>>> a = iter(b)                                                       
>>>                                                                   
>>> for x, nxt in pairwise(a): # pairwise(b) also works 
...:    print(x, nxt)                                                                      
1 2
2 3
3 4
4 5
5 6
6 7

In general, itertools together with its recipes provides many powerful abstractions for writing readable iteration-related code. Even more useful helpers can be found in the more_itertools module, including an implementation of pairwise.

  • The example above is, of course, a toy, you can see the motivating example here: stackoverflow.com/questions/53762253/… where the asker wants to search for a particular sequence in one line and print the next. – Jack Aidley Dec 13 '18 at 16:30
  • @JackAidley Usually, in cases like these, I believe the pattern to zip the list with itself, offset by one is interesting. For instance, you could do : for previous, current in zip(my_list, my_list[1:]):. This prevents you from doing fancy tricks with next, and is quite readable and elegant. – Vincent Savard Dec 13 '18 at 16:37
  • @VincentSavard This doesn't work when reading lines from a file, however. – Jack Aidley Dec 13 '18 at 16:51
  • @JackAidley Why wouldn't it work? You can read the first two lines to create the first element, then it's just a matter of reading the file line by line. – Vincent Savard Dec 13 '18 at 16:54
  • 5
    @VincentSavard I think Jack means that you cannot slice the iterator over lines you get from opening a file. pairwise from the itertools docs handles that. – timgeb Dec 13 '18 at 16:56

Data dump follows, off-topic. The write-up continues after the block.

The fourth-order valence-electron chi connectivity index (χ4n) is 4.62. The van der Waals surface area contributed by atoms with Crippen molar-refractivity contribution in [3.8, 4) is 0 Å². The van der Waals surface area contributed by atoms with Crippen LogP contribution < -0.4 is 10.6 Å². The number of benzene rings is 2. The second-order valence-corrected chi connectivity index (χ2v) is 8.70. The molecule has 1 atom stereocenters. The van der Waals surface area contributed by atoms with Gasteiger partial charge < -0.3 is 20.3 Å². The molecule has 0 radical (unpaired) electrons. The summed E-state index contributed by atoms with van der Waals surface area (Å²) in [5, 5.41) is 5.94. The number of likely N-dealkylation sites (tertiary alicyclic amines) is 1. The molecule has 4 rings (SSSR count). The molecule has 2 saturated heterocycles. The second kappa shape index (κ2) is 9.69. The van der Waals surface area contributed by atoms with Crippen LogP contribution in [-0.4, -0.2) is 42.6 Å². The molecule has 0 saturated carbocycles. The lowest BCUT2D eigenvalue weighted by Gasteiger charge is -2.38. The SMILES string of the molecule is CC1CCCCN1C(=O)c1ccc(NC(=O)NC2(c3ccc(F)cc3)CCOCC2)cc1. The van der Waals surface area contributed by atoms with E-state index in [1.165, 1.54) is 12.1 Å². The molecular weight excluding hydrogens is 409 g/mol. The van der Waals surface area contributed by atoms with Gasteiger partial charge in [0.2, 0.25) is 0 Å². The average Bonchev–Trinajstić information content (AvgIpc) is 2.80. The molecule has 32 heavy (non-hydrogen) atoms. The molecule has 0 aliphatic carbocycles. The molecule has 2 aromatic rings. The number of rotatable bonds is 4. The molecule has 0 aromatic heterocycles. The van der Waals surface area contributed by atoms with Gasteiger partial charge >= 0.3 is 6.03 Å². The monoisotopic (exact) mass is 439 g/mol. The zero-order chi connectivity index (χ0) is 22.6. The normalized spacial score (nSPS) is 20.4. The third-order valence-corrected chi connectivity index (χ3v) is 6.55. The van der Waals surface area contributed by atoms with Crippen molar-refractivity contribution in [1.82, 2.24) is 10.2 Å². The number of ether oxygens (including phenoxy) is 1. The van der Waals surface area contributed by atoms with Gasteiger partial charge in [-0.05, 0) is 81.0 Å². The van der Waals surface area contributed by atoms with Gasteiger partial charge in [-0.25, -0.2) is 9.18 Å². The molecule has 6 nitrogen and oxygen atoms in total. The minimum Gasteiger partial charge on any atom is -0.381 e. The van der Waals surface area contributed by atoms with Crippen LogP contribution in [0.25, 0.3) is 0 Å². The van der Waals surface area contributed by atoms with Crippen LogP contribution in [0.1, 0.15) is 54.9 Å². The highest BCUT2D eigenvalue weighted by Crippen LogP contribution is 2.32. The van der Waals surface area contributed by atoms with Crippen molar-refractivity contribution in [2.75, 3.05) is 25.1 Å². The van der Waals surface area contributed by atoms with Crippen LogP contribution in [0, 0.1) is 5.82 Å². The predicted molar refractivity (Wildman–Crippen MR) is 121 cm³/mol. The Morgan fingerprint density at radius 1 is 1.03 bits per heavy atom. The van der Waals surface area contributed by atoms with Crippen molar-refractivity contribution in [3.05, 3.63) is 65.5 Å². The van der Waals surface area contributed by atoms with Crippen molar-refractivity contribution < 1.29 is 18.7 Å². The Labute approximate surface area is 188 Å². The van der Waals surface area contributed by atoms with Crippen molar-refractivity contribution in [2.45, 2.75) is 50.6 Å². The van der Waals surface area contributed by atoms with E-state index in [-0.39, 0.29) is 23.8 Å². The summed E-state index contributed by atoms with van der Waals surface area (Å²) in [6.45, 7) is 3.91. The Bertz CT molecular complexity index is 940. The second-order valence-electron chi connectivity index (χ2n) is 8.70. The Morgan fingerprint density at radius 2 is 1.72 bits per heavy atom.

4

It depends what you mean by 'safe', as others have commented, it is okay, but you can imagine some contrived situations that might catch you out, for example consider this code snippet:

b = [1,2,3,4,5,6,7]
a = iter(b)
def yield_stuff():
    for item in a:
        print(item)
        print(next(a))
    yield 1

list(yield_stuff())

On Python <= 3.6 it runs and outputs:

1
2
3
4
5
6
7

But on Python 3.7 it raises RuntimeError: generator raised StopIteration. Of course this is expected if you read PEP 479 and if you're thinking about handling StopIteration anyway you might never encounter it, but I guess the use cases for calling next() inside a for loop are rare and there are normally clearer ways of re-factoring the code.

  • Nice catch on a subtle difference between versions. – Jack Aidley Dec 14 '18 at 9:56
4

If you modify you code to see what happens to iterator a:

b = [1,2,3,4,5,6,7]
a = iter(b)

for x in a :
    print 'x', x
    if (x % 2) == 0 :
        print 'a', next(a)

You will see the printout:

x 1
x 2
a 3
x 4
a 5
x 6
a 7

It means that when you are doing next(a) you are moving forward your iterator. If you need (or will need in the future) to do something else with iterator a, you will have problems. For complete safety use various recipes from itertools module. For example:

from itertools import tee, izip

def pairwise(iterable):
    "s -> (s0,s1), (s1,s2), (s2, s3), ..."
    a, b = tee(iterable)
    next(b, None)
    return izip(a, b) 

b = [1,2,3,4,5,6,7]
a = iter(b)
c = pairwise(a)

for x, next_x in c:
    if x % 2 == 0:
        print next_x

Not that here you have full control in any place of the cycle either on current iterator element, or next one.